FIGS. 8, 9 and 10 show a cross-section of a uterus 12 with the fallopian tubes 13, the uterine cavity 14 and the cervix 15. FIG. 8 shows the device according to the invention at the instant at which this is pushed into the cervix 15 by means of the small tube 11. The arms 2, 3 will be bent downwards away after which the small tube is pushed with the device through the cervix 15 to arrive, subsequently, in the uterine cavity. When a device having the correct dimensions is used the arms 2, 3 will subsequently have sufficient space near the upper side of the uterine cavity for springing back into the original state sideways and upwards. When the small tube is then taken out of the uterine cavity again the device will remain in the uterine cavity because the arms 2, 3 which are extended sideways will press against the sidewalls of the uterine cavity and as a result of this will remain clamped between the sidewalls 17, 18 of the uterine cavity.
FIG. 11 shows the uterus 12 in the state in which it is contracted; the state of the uterus at the instant at which it is relaxed is at the same time shown in dashed lines. In the state in which the uterus is contracted the arms 2, 3 of the device will be somewhat bent and, such as represented here, slightly bent upwards and the bent parts 5 of the arms 2, 3 will possibly be pushed slightly inwards, i.e. the extension 5 towards the first parts 4 of the arms. In the relaxed state of the uterus this device, as represented in FIG. 11, will resume the position as shown in FIG. 10. The device can be easily removed at a certain desired instant by means of the small wire 7.
FIG. 12 shows a view of a uterus and in particular that section which contains the cervix. A small section of the device and also the extensions 5 of the arms 2, 3 together with the small tube 11 for introducing the device into the uterine cavity are still inserted in the cervical os which is somewhat slit-shaped.
FIG. 13 shows a cross-section through the uterus such as represented in FIGS. 8, 9 and 10 in a direction perpendicular to the section represented in those figures. As is often the case, the uterus shows flexion are the device must not be so long that the lowermost end reaches the section of the inner uterine cavity which is rich in nerves. FIG. 14 shows a further small tube with which the device can be inserted in the uterine cavity and to which certain indicators can be attached such as, for example, a tape measure with a number of coloured rings 16.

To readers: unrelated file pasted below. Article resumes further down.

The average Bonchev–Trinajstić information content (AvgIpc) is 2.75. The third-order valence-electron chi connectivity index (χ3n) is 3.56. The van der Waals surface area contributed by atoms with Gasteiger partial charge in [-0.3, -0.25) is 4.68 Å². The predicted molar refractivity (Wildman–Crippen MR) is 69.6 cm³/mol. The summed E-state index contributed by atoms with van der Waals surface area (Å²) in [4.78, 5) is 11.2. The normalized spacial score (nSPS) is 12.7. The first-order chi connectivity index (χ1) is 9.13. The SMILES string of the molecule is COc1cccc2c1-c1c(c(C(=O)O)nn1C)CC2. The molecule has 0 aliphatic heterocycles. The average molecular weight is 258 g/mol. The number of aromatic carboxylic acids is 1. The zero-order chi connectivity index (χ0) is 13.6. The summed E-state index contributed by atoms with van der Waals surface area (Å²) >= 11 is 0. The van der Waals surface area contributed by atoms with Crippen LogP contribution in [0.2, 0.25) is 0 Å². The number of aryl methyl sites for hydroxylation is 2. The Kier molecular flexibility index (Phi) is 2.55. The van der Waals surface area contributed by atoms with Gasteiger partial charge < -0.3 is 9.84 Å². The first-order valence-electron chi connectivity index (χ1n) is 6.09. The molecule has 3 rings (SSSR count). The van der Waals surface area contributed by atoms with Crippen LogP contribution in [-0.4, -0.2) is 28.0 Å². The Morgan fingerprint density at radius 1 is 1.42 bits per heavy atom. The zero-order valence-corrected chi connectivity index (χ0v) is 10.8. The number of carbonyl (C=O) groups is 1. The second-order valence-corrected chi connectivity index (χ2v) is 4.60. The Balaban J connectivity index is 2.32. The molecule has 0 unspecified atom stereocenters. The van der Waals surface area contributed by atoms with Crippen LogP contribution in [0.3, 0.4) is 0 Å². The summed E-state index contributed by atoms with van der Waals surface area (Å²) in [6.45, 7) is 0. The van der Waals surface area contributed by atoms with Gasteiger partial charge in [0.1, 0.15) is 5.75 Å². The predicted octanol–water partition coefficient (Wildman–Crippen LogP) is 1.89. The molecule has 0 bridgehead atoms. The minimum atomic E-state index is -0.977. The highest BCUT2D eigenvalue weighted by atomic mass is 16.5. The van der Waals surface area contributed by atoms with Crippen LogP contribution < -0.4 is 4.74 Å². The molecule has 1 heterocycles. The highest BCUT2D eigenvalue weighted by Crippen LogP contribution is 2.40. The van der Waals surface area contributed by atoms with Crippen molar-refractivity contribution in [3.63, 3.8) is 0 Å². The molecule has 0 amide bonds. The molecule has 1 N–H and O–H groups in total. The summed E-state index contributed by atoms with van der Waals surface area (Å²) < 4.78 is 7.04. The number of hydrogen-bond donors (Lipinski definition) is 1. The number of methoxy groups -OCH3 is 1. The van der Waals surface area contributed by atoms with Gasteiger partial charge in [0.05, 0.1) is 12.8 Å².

The device according to the invention has great advantages over the devices known to date, in that the device according to the invention is adapted to the shape of the uterine cavity and thereby takes account of the size of the uterine cavity in vivo because the latter may be smaller, as a result of contraction, than measured after it has been removed from the body. The device according to the invention will easily remain within the cavity, even when the uterus contracts, without the device being pressed against the walls of the cavity in a manner such that parts of the device are pushed into the wall. Even the layer of mucous membrane in the uterine cavity is hardly damaged by the device according to the invention. As a result of the fact that the device is small in size, and therefore lightweight, the weight will hardly exert forces on the device which could be a cause for the device to be rejected or at least to fall out of the cavity. A further advantage of the small size is that the outer surface area of the device is very small with the result that fewer bacteria may be present on the device. Specifically, it is generally known that some bacteria such as Staphylococcus epididermidis can multiply on the surface of plastics. Only in the first month after insertion of the device into the uterus may there be somewhat more bleeding than normal, because the layer of mucous membrane and the muscular tissue of the uterine cavity may be slightly irritated by the insertion.
Since it is possible at present to determine and measure very accurately the inner dimensions of the uterine cavity in a living individual the size of the uterine cavity can be taken into account and the appropriate size of the device determined beforehand. It has been found that at least in Europe three standard dimensions are sufficient, that is to say a length of the stem of 28 mm, 30 mm and 32 mm with an appropriate maximum width of the device of 20 mm, 24 mm and 28 mm, respectively. Two further dimensions may optionally be added to this, that is to say: stem length 26 mm and 34 mm with the appropriate dimensions for the maximum width of 16 mm and 32 mm, respectively.
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|U.S. Classification||128/833, 128/830|
|Mar 15, 1996||FPAY||Fee payment|
Year of fee payment: 4
|Mar 13, 2000||FPAY||Fee payment|
Year of fee payment: 8
|Mar 31, 2004||REMI||Maintenance fee reminder mailed|
|Jun 16, 2004||FPAY||Fee payment|
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|Jun 16, 2004||SULP||Surcharge for late payment|
Year of fee payment: 11